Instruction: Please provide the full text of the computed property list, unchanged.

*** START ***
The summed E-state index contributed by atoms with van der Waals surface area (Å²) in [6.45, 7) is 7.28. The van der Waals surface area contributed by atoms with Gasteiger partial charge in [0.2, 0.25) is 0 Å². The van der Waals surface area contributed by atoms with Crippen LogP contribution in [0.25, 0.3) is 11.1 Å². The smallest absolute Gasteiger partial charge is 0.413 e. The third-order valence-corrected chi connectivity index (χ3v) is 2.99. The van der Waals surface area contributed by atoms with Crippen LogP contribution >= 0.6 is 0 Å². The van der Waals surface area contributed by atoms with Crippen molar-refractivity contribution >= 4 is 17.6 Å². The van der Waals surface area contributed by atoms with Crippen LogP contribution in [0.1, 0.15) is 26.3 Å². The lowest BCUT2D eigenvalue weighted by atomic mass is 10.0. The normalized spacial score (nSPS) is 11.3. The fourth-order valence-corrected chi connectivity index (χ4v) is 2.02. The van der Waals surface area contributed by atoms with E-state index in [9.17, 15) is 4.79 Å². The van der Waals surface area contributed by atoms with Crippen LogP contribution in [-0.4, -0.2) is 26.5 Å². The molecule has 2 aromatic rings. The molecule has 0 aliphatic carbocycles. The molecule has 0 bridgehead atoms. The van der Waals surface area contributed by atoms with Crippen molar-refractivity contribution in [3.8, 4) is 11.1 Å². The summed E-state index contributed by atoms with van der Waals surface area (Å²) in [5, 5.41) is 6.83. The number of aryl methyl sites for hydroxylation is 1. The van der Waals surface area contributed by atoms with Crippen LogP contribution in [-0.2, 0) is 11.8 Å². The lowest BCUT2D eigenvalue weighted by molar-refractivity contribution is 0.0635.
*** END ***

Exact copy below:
The summed E-state index contributed by atoms with van der Waals surface area (Å²) in [6.45, 7) is 7.28. The van der Waals surface area contributed by atoms with Gasteiger partial charge in [0.2, 0.25) is 0 Å². The van der Waals surface area contributed by atoms with Crippen LogP contribution in [0.25, 0.3) is 11.1 Å². The smallest absolute Gasteiger partial charge is 0.413 e. The third-order valence-corrected chi connectivity index (χ3v) is 2.99. The van der Waals surface area contributed by atoms with Crippen LogP contribution >= 0.6 is 0 Å². The van der Waals surface area contributed by atoms with Crippen molar-refractivity contribution >= 4 is 17.6 Å². The van der Waals surface area contributed by atoms with Crippen LogP contribution in [0.1, 0.15) is 26.3 Å². The lowest BCUT2D eigenvalue weighted by atomic mass is 10.0. The normalized spacial score (nSPS) is 11.3. The fourth-order valence-corrected chi connectivity index (χ4v) is 2.02. The van der Waals surface area contributed by atoms with E-state index in [9.17, 15) is 4.79 Å². The van der Waals surface area contributed by atoms with Crippen LogP contribution in [-0.4, -0.2) is 26.5 Å². The molecule has 2 aromatic rings. The molecule has 0 aliphatic carbocycles. The molecule has 0 bridgehead atoms. The van der Waals surface area contributed by atoms with Crippen molar-refractivity contribution in [3.8, 4) is 11.1 Å². The summed E-state index contributed by atoms with van der Waals surface area (Å²) in [5, 5.41) is 6.83. The number of aryl methyl sites for hydroxylation is 1. The van der Waals surface area contributed by atoms with Crippen LogP contribution in [-0.2, 0) is 11.8 Å². The lowest BCUT2D eigenvalue weighted by molar-refractivity contribution is 0.0635.